2015년 2월 2일 월요일

[an excerpt of A. Smith's] Theory of Moral Sentiments

1.
출처: Part IV: Of the Effect of Utility upon the Sentiment of Approbation Consisting of One Section, in The Theory of Moral Sentiments by Adam Smith (1759)
자료: https://www.marxists.org/reference/archive/smith-adam/works/moral/part04/part4.htm

( ... ) The produce of the soil maintains at all times nearly that number of inhabitants which it is capable of maintaining. The rich only select from the heap what is most precious and agreeable. They consume little more than the poor, and in spite of their natural selfishness and rapacity, though they mean only their own convieniency, though the sole end which they propose from the labours of all the thousands whom they employ, be the gratification of their own vain and insatiable desires, they divide with the poor the produce of all their improvements. They are led by an invisible hand to make nearly the same distribution of the necessaries of life, which would have been made, had the earth been divided into equal portions among all its inhabitants, and thus without intending it, without knowing it, advance the interest of the society, and afford means to the multiplication of the species. When Providence divided the earth among a few lordly masters, it neither forgot nor abandoned those who seemed to have been left out in the partition. These last too enjoy their share of all that it produces. In what constitutes the real happiness of human life, they are in no respect inferior to those who would seem so much above them. In ease of body and peace of mind, all the different ranks of life are nearly upon a level, and the beggar, who suns himself by the side of the highway, possesses that security which kings are fighting for.

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From some related books:

2. The Oxford Handbook of Adam Smith

※ 발췌 (excerpts):
Smith was adept at using theological dressing when composing his arguments[,] and several examples could be cited. ( ... ... ) He describes the 'great deception' that is 'imposed by nature' (not by God?) which motivates men to toil, unintentionally, on behalf of mankind, as summarized in one of his only two 'invisible hand' paragraphs in TMS and WN, adding: ' When Providence divided the earth among a few lordly masters, it neither forgot nor abandoned those who seemed to have been left out in the partition. These last too enjoy their share of all that it produces' at least up to necessaries of life (TMS IV.1 11: 185).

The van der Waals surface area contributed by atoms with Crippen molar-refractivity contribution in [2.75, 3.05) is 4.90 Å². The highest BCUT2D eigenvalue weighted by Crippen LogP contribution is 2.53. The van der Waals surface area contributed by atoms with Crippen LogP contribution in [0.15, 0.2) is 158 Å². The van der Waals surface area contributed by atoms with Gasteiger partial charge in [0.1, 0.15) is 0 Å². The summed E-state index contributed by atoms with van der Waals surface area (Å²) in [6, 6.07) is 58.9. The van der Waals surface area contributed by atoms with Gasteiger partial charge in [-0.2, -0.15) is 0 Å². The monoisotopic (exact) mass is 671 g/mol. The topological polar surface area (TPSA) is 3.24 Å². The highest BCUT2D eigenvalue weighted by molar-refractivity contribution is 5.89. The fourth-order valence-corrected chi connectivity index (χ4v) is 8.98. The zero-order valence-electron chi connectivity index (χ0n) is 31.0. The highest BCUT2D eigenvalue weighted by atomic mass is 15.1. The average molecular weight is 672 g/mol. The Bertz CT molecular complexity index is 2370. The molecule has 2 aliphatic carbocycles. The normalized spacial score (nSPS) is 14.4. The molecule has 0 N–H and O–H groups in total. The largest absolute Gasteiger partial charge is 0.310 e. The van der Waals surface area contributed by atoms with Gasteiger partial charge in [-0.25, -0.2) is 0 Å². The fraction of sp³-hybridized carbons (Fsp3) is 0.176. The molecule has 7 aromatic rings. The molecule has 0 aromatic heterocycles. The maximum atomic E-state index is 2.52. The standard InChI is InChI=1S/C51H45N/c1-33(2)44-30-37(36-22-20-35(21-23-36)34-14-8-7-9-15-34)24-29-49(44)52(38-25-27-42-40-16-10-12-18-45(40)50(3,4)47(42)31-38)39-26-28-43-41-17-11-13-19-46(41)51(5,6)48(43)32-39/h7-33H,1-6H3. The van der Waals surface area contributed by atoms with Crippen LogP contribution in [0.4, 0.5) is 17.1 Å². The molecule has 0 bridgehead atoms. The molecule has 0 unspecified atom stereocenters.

3. Adam Smith: Critical Assessments

※ 발췌 (excerpts):
The assumption of a divine plan operating through human nature in itself may imply a harmonious order, taking the rationality and beneficiences of nature for granted. There are certain passages in both works that lend a certain color to this view. One of the few economic generalization in the ^Moral Sentiments^ is that inequality of wealth is conductive to general welfare. ( ... ... )

4. The Value of Nothing: How to Reshape Market Society and Redefine Democracy

※ 발췌 (excerpts):
[주석] 24. Adam Smith thought not: " When Providence divided the earth among a few lordly masters, it neither forgot nor abandoned those who seemed to have been left out in the partition. These last too enjoy their share of all that it produces. In what constitutes the real happiness of human life, they are in no respect inferior to those who would seem so much above them. In ease of body and peace of mind, all the different ranks of life are nearly upon a level, and the beggar, who suns himself by the side of the highway, possesses that security which kings are fighting for. " Adam Smith, ^The Theory of Moral Sentiments^ (1759; ...) part 4, chap. 1.

5. The Other Adam Smith: Popular Contention, Commercial Society, and the Birth ...

※ 발췌 (excerpts):
It is precisely in the context of the natural and political oeconomies or rather in the space between them that Smith's account of the invisible hand takes on its full significance: " Providence," which in his words "divided the earth among a few lordly masters ... neither forgot nor abandoned those who seemed to have been left out in the partition" (TMS 185). "Seemed" is crucial here: In appearance a few enjoy abundance, while the majority suffer deprivation. This apparent evil, however, is an illusion; in reality, the rich consume "little more than the poor" because the capacity of the proud and unfeeling landlord's "stomach bears no proportion to the immensity of his desires and will receive no more than that of the meanest peasant." (TMS 185) "In ease of body and peace of mind, all the different ranks of life are nearly upon a level."
Other evils, however, are undeniably real. The rich, as imagined by Smith, neither love their neighbor as themselves nor are they prompted by duty to attempt in however minimal a way to aid their fellow man. They are moved only by "natural selfishness and rapacity"; they seek "only their conveniency" and "the gratification of their own vain and insatiable desires" (TMS 184). Smith's text literally says that "in spite" of their selfishness and rapacity "they divide with the poor the produce of all their improvements," but he has in fact shown, in a muted version of Mandeville's argument, that it is because of their devotion to vain grandeur and the "oeconomy of greatness" that arises from their very vices that other receives their share of the fruits of the earth.  ( ... )
....

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